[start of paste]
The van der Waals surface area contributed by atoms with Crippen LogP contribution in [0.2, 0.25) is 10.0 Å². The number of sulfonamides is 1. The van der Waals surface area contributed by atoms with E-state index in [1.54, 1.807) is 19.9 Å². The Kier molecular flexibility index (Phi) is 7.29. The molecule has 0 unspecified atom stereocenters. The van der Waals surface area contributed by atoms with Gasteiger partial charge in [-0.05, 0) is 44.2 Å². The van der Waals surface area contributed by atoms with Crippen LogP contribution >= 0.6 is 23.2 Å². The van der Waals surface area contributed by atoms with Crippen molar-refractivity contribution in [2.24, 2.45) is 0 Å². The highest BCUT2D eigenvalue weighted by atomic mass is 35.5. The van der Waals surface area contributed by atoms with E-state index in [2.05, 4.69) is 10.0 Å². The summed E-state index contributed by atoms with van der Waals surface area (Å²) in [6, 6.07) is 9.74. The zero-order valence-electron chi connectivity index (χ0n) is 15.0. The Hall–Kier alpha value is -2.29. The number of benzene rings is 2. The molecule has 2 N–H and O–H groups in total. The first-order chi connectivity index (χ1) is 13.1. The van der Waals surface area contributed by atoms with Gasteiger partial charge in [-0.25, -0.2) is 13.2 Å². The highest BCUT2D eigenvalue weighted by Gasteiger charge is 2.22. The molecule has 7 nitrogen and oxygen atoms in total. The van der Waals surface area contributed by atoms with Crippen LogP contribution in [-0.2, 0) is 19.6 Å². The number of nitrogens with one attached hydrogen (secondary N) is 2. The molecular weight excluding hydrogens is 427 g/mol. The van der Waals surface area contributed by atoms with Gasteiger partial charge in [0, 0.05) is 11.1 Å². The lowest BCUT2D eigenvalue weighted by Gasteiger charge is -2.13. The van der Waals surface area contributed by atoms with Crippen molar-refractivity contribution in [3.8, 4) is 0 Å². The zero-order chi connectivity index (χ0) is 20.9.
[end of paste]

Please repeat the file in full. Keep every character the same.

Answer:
The van der Waals surface area contributed by atoms with Crippen LogP contribution in [0.2, 0.25) is 10.0 Å². The number of sulfonamides is 1. The van der Waals surface area contributed by atoms with E-state index in [1.54, 1.807) is 19.9 Å². The Kier molecular flexibility index (Phi) is 7.29. The molecule has 0 unspecified atom stereocenters. The van der Waals surface area contributed by atoms with Gasteiger partial charge in [-0.05, 0) is 44.2 Å². The van der Waals surface area contributed by atoms with Crippen LogP contribution >= 0.6 is 23.2 Å². The van der Waals surface area contributed by atoms with Crippen molar-refractivity contribution in [2.24, 2.45) is 0 Å². The highest BCUT2D eigenvalue weighted by atomic mass is 35.5. The van der Waals surface area contributed by atoms with E-state index in [2.05, 4.69) is 10.0 Å². The summed E-state index contributed by atoms with van der Waals surface area (Å²) in [6, 6.07) is 9.74. The zero-order valence-electron chi connectivity index (χ0n) is 15.0. The Hall–Kier alpha value is -2.29. The number of benzene rings is 2. The molecule has 2 N–H and O–H groups in total. The first-order chi connectivity index (χ1) is 13.1. The van der Waals surface area contributed by atoms with Gasteiger partial charge in [-0.25, -0.2) is 13.2 Å². The highest BCUT2D eigenvalue weighted by Gasteiger charge is 2.22. The molecule has 7 nitrogen and oxygen atoms in total. The van der Waals surface area contributed by atoms with Crippen LogP contribution in [-0.2, 0) is 19.6 Å². The number of nitrogens with one attached hydrogen (secondary N) is 2. The molecular weight excluding hydrogens is 427 g/mol. The van der Waals surface area contributed by atoms with Gasteiger partial charge in [0, 0.05) is 11.1 Å². The lowest BCUT2D eigenvalue weighted by Gasteiger charge is -2.13. The van der Waals surface area contributed by atoms with Crippen molar-refractivity contribution in [3.8, 4) is 0 Å². The zero-order chi connectivity index (χ0) is 20.9.